Thinking it's short stroke also. But read through the above list and start checking off the ones you already tried.


I looked at a picture of your rifle and I have two quick questions.

1.) What is the length of your barrel?

2.) Do you know that your FSB is on backwards?

http://www.calguns.net/calgunforum/attachment.php?attachmentid=86663&d=1298149964

It is a cabine length 16" and it looks funky with that going the other way. I dont think its backwards but I could be wrong.

Hump0311
02-20-2011, 9:38 PM
LoL i like how you sprinkled the rounds around in the case. Does some of that brass have dents in it thought or is that just the lighting?

dieselpower
02-20-2011, 10:22 PM
I did the mag trick and it didnt move so I think that thats fine, and I checked the gas block and there is no carbon build up. gas key rings seem to be in there, and I see no jetting pattern. The buffer sounds like 2 solid things moving as one, not a bunch of BB's. I think it might be my spring, whenever I cock the gun, it makes a really bad metal on metal sound and it has a different pull feel than other guns, but I could be wrong on that. I am gonna have the gas block looked at by a local gunsmith here. Hopefully all my gun needs is a $4 buffer spring. If you would like I could post pictures of all my internals. Gun was recently cleaned though.



Your not wrong...trust the force Luke... I bet you just found your issue.

That metal on metal sound is the spring and buffer scraping across the tube side wall...the tube is deformed slightly. When the buffer is on its rearward travel the contact it makes "brakes" it and slows it down, just enough to stop its motion and the spring then overpowers it and pushes it back too early.

Replace the tube and spring with Mil-spec. Go to the Post office and weigh the buffer...what does it weigh? 3.? OZ They are cheap so it doesn't even matter...get a whole new Mil-spec kit, tube, buffer, spring, castle nut and end plate. Stag sells them for $90ish. Or buy them piece meal used if you are strapped for cash...just make sure you get mil-spec.

SureShot241
02-20-2011, 11:07 PM
Your not wrong...trust the force Luke... I bet you just found your issue.

That metal on metal sound is the spring and buffer scraping across the tube side wall...the tube is deformed slightly. When the buffer is on its rearward travel the contact it makes "brakes" it and slows it down, just enough to stop its motion and the spring then overpowers it and pushes it back too early.

Replace the tube and spring with Mil-spec. Go to the Post office and weigh the buffer...what does it weigh? 3.? OZ They are cheap so it doesn't even matter...get a whole new Mil-spec kit, tube, buffer, spring, castle nut and end plate. Stag sells them for $90ish. Or buy them piece meal used if you are strapped for cash...just make sure you get mil-spec.

I jst happened to have an extra commercial tube laying around so just to see I changed the tubes, sure enough the scraping sound went away! If this is the cause of my problem then I will be very relieved. I dont currently have the cash for a new Mil Spec system, but will look into it when I upgrade my gun in the future. Thank you so much!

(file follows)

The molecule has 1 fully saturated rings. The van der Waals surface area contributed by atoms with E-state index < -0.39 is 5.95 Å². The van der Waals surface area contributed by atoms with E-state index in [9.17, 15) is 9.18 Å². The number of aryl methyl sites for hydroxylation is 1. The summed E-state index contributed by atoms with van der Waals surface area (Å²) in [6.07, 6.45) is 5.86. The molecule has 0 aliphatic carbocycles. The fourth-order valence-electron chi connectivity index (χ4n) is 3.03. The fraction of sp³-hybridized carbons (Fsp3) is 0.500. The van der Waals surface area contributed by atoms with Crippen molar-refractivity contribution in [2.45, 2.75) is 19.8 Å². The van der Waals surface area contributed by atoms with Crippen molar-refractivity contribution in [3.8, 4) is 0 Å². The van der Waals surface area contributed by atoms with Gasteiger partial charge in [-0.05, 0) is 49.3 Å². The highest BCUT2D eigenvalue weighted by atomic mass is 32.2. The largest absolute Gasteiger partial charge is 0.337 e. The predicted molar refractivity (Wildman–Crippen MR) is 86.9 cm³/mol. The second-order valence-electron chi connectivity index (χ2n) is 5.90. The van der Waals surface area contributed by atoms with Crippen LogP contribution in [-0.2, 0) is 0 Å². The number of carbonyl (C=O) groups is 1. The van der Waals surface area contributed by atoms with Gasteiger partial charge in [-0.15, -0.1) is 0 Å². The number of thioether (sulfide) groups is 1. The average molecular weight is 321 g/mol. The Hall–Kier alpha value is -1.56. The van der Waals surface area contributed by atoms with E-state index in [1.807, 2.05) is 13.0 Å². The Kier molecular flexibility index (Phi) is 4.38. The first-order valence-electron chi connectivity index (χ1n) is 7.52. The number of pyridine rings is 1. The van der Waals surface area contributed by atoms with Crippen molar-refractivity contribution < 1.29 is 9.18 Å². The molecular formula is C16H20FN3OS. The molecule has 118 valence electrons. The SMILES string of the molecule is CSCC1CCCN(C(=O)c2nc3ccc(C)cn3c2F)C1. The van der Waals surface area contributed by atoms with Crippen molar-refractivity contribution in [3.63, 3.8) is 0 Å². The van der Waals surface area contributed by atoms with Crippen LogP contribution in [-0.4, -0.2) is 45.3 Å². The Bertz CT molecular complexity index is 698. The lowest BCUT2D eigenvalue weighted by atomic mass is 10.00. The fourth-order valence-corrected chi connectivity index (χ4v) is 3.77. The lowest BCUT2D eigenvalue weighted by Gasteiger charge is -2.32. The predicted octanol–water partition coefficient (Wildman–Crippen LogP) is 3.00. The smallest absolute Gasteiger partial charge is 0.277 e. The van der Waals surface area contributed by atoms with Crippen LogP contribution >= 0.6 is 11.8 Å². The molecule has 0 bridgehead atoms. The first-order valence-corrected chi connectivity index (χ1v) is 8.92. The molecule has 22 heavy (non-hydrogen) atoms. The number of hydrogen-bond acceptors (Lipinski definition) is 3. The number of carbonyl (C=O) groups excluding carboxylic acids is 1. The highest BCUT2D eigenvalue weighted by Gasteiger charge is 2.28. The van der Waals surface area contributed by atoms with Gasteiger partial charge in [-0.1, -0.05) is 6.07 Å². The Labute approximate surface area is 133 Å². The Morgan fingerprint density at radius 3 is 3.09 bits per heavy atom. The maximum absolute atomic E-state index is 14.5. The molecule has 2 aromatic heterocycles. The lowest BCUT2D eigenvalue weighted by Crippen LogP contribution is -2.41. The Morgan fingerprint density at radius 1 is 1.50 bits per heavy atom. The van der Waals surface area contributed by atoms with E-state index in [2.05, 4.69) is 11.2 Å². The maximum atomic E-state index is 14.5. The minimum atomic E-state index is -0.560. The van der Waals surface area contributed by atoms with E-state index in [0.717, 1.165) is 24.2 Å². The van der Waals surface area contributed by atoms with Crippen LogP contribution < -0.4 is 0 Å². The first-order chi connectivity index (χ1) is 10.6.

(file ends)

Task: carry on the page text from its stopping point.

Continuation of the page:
Capt. Speirs
02-21-2011, 7:02 AM
When I first fired my home built AR-15, it performed well except 2 problems:
-Feeding Issues
-Bolt not being held open after last round

People told me it was probably due to the fact I had a really cheap mag. So I bought Pmags (which I Love!) and fired my rifle for the second time today. First time I fired I put a little over 100 rounds through it, and this time I put about 130 rounds through it.

The problem with feeing has gone away, so I think the mags helped with that, but the bolt problem still remains.

Any ideas on why my bolt wont stay open after last round has been fired?

Here is a link to what my rifle is composed of:
http://www.calguns.net/calgunforum/showthread.php?t=398896

Put at least 500 rounds through it before you expect it to perform as designed. You don't build a brand new engine and expect it to run the Indy 500 right away, let it break in.

SureShot241
03-06-2011, 4:29 PM
Your not wrong...trust the force Luke... I bet you just found your issue.

That metal on metal sound is the spring and buffer scraping across the tube side wall...the tube is deformed slightly. When the buffer is on its rearward travel the contact it makes "brakes" it and slows it down, just enough to stop its motion and the spring then overpowers it and pushes it back too early.

Replace the tube and spring with Mil-spec. Go to the Post office and weigh the buffer...what does it weigh? 3.? OZ They are cheap so it doesn't even matter...get a whole new Mil-spec kit, tube, buffer, spring, castle nut and end plate. Stag sells them for $90ish. Or buy them piece meal used if you are strapped for cash...just make sure you get mil-spec.

Yup, that was the problem. Went to Angeles Shooting Range today with different buffer tube, ZERO problems! Worked flawlessly! Thanks for the help!

Etihtsarom
03-06-2011, 5:10 PM
Not to bring this back, but my newly assemble AR does this some times where it does not lock the BCG after the mag is empty. On a previous post, some one suggested sanding down the carrier, which is what I was thinking of doing. Has this ended poorly for some one with rust issues, etc..? After every round of cleaning, the carrier gets a little bit more exposed and worn down to the steel any ways doesn't it?

dieselpower
03-06-2011, 5:45 PM
Not to bring this back, but my newly assemble AR does this some times where it does not lock the BCG after the mag is empty. On a previous post, some one suggested sanding down the carrier, which is what I was thinking of doing. Has this ended poorly for some one with rust issues, etc..? After every round of cleaning, the carrier gets a little bit more exposed and worn down to the steel any ways doesn't it?

DO NOT SAND the carrier.

This is now the third person with this problem in a week.

Swap the tube...check it
Swap the BCG...check it

If it still does it, then the threads on the lower where the buffer tube screws in is threaded at an angle. Nothing you can do but replace the lower. Check the CH before replacing the lower.

More then likely if your BCG is scraping the inside of the tube, the tube is bent slightly.

On the back stroke, the BCG scrapes slowing it down, on the spring forward motion it again hits and slows it down just enough to stop it from going back far enough to lock back.

A bent CH does this as well. A Ch that is bent causes the gas key to scrape on the inside...does the same thing as a bent tube.